While the Ravens were on their way to their best record in franchise history during the 2006 season, they received little fanfare, little respect for a team that would ultimately finish the regular season 13-3. Here’s a look back at a column published on December 12, 2006, one that captured the feeling that the Ravens were the league’s ugly red-headed stepchild, with all due respect to ugly red-headed stepchildren.
Chances are if you are reading this you are a Ravens fan. And thanks to the genetics of a Ravens fan your DNA suggests that you suffer from an inferiority complex when it comes to the NFL. You can’t help it really — it’s just how you are built.
Turn on ESPN or NFL Network after a big Ravens win with high hopes that the Ravens will be deluged with praise from the national pundits and what do you get — a Bengals’ love fest. Listen to Chris Berman (assuming you can any more) and his weekly Swami almost always picks against the Ravens by some twisted score of 12-11 or somewhere thereabout.
From being told to build a museum to the lack of nationally televised games; from the difficulty of schedule to a Christmas Eve game on the road in Pittsburgh; from referees accusing the Ravens of having malice in their hearts to Brian Billick subtly suggesting that the league has an ax to grind with our city, you think the NFL’s league office will turn the screw on Baltimore whenever it can.
Make no mistake about it, the fix is in!
The Ravens are the Rodney Dangerfields of the NFL. We get no respect!
While the league and its talking heads fawn all over the Chargers, a team the Ravens beat no less, the Ravens are tucked away like an ugly stepchild. As the league showcases Cell Block H (aka the Cincinnati Bengals) the fans of Baltimore feel like it’s their team that is incarcerated.
And you know what? You’re right. Your feelings are justified. Baltimore does get the dry shaft. We do get ignored. We are like Flick with his tongue stuck to the pole while the others are huddled inside a toasty classroom watching highlight films that don’t include us.
There’s a reason for it — SEX SELLS and the Ravens aren’t sexy.
The Ravens are built on defense and defense while it wins championships isn’t exciting for highlight programs. Last night our quarterback made the highlight reels — for a tackle, for being a defender! Yep, Steve McNair was featured on ESPN’s Jacked Up segment.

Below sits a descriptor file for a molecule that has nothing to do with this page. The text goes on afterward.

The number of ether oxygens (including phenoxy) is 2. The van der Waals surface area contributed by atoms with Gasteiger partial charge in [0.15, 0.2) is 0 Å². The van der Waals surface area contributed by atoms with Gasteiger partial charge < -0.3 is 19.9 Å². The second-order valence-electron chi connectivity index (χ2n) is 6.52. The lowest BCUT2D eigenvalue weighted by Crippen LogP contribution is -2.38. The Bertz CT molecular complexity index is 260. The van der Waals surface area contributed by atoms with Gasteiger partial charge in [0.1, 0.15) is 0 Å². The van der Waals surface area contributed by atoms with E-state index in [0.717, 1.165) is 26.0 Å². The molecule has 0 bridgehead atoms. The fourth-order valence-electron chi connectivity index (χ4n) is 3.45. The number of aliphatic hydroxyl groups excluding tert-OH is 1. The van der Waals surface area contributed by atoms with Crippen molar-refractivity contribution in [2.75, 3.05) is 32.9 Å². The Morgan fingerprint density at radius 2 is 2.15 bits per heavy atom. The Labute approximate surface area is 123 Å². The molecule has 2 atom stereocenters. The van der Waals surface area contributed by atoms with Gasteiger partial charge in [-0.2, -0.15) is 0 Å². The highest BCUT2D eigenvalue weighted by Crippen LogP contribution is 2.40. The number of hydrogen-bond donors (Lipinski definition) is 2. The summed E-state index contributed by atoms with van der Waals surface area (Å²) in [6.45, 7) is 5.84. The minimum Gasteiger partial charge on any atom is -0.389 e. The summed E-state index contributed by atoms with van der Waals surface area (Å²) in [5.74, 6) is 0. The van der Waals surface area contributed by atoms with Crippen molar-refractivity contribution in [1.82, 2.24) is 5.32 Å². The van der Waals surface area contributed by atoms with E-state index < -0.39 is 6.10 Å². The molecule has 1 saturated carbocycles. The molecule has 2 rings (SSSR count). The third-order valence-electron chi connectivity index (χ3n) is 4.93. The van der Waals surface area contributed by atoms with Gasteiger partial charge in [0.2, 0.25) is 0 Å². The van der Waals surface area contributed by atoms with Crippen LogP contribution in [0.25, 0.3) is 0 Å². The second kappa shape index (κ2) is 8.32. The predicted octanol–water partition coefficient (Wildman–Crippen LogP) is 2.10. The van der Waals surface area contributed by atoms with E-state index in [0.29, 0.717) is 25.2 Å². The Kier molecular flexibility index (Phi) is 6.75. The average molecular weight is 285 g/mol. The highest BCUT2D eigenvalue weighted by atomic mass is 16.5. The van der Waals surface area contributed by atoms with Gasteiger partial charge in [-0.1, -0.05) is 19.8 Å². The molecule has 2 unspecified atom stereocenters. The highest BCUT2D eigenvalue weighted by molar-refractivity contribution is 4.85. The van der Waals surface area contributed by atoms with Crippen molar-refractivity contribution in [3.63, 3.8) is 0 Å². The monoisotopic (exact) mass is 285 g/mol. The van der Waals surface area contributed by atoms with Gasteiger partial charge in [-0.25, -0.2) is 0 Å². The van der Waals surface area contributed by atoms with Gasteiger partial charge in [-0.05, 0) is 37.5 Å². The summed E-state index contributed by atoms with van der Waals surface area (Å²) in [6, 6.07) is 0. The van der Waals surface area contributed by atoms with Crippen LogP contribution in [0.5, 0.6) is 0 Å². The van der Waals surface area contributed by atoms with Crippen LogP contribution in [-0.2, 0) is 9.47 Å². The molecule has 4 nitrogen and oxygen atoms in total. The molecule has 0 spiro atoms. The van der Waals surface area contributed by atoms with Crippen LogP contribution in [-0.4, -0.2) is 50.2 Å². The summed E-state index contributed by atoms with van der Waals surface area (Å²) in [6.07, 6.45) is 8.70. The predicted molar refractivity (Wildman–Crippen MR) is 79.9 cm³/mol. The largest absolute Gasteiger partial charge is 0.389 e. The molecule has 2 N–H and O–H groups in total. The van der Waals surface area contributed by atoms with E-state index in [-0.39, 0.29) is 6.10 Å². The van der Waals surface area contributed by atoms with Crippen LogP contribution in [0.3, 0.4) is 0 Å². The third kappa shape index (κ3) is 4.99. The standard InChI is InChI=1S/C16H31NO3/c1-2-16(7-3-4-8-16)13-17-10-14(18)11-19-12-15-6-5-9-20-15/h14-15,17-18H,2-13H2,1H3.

But generally fans want to see scoring — big plays. Gamblers want to see the plays that won them cash or sealed their fate; fantasy football players line up to watch SportsCenter and NFL Replay like Roseanne Barr queues up at Jonah & The Whale’s all you can eat buffet.
That’s how it is and the Ravens aren’t quite the match for that NFL world.
All NFL fans want their team to play great defense yet offense is more exciting. We like Mary Ann for a lifetime but Ginger for a night on the town. We don’t run to the TV to look for the girl next door — we want to see Angelina Jolie or Jeri Ryan. When is the last time a lawyer looked like Jeri Ryan and if I’m mistaken and she’s the norm for female attorneys then I have to tell you, I’m ready to sue somebody for something.
Hey let’s sue the NFL for character defamation or psychological abuse.
We’re tired of the neglect here in Baltimore!
Look around you. What NFL jerseys do kids buy? Peyton Manning, Tom Brady, Michael Vick, Ladainian Tomlinson and (gulp) Ben Roethlisberger are at or near the top of jersey sales. Nobody wants us!
Face it folks — the Ravens just aren’t sexy.
Offense is sexy and sex sells.
Look at all the recent changes, modifications or closer enforcements of NFL rules. Just about every one is designed to help the offense. It’s the NFL’s version of Nip/Tuck and all the enhancements boost offensive teams.
So Baltimore if you want your team to get more attention — attention deserving of a 10-3 team, then you better hope they get sexier and sexier means more offense.
That’s just the way it is and it’s doubtful that it will ever change.
You can thank Vegas, fantasy footballers and Ginger for that.